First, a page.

A similar law is currently under consideration in France, whose National Assembly has established a working group to regulate the use of animals in entertainment. The working group will study, among other issues, a proposal to ban participation in bullfights to anyone under fourteen years old.

These are just a few of the countless issues affecting animals worldwide. Visit the Animal People Forum to find out more, and share your own perspectives on animal rights, welfare, and conservation.

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ANIMAL PEOPLE is an animal rights charitable organization dedicated to the principle that animals’ lives have intrinsic value apart from human interests. We believe there is an urgent need to cultivate human compassion for the other creatures with whom we share the earth. To that end, ANIMAL PEOPLE seeks to further animal advocacy by providing a global forum in which people who care about animals can speak and be heard. Click to see author's profile.


  1. We do know that some breeds of dog have higher prey drives and greater bite strengths than others. A lot of this variation has to do with the reasons different breeds were created. Pit bulls were bred for the terribly cruel fighting/baiting “sports.” Sadly, many continue to be bred for this purpose and some backyard breeders select specifically for aggression. Tragic incidents are not always the fault of the owner when they bring home one of these dogs.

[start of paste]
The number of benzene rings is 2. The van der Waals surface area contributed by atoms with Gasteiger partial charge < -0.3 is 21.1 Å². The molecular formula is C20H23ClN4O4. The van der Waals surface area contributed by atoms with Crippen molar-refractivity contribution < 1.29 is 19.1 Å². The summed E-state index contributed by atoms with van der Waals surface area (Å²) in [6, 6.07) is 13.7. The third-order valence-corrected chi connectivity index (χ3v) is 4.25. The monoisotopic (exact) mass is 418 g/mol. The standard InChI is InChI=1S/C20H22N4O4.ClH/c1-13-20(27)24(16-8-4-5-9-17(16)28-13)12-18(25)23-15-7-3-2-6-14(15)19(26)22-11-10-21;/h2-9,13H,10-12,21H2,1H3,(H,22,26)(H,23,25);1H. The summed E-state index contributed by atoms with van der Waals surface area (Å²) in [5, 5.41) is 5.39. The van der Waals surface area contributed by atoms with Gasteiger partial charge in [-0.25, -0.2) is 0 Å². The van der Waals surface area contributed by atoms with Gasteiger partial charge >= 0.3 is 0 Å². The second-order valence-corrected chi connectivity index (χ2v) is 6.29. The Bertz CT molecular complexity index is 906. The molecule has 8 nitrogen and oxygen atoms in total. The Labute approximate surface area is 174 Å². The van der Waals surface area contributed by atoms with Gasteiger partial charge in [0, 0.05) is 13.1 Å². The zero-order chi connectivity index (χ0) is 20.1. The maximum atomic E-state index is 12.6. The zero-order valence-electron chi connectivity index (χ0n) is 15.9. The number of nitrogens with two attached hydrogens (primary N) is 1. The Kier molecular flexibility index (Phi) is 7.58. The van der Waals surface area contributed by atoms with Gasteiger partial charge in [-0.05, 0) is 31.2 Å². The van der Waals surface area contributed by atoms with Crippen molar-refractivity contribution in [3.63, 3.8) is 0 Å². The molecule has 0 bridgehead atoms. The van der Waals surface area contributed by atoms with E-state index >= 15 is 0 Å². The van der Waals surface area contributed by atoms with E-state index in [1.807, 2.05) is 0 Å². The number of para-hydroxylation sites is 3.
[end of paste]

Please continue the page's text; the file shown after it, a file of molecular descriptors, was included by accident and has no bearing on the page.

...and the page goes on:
It makes no sense to continue creating these unfortunate, and often ill-fated animals. Mandatory spay/neuter is humane and sensible. So is telling every would-be owner about the pros and cons of the breed they’re looking for. No one breed is right for everyone, but some pit advocates are so zealous in their defense that they deny their breed of choice has any downsides at all.

    • Although Pit Bulls were bred to be strong fighters, they were also bred specifically to not be aggressive towards humans. This breed is one marked with courage. As dog expert Cesar Millan states even “little chihuahuas and Yorkies can become weapons when they’re not socialized properly”. Viscous dogs are not born, they are created. Dog rehabilitation experts, and animal psychology experts both state that this breed is not naturally aggressive, no breed is, they are made aggressive by humans.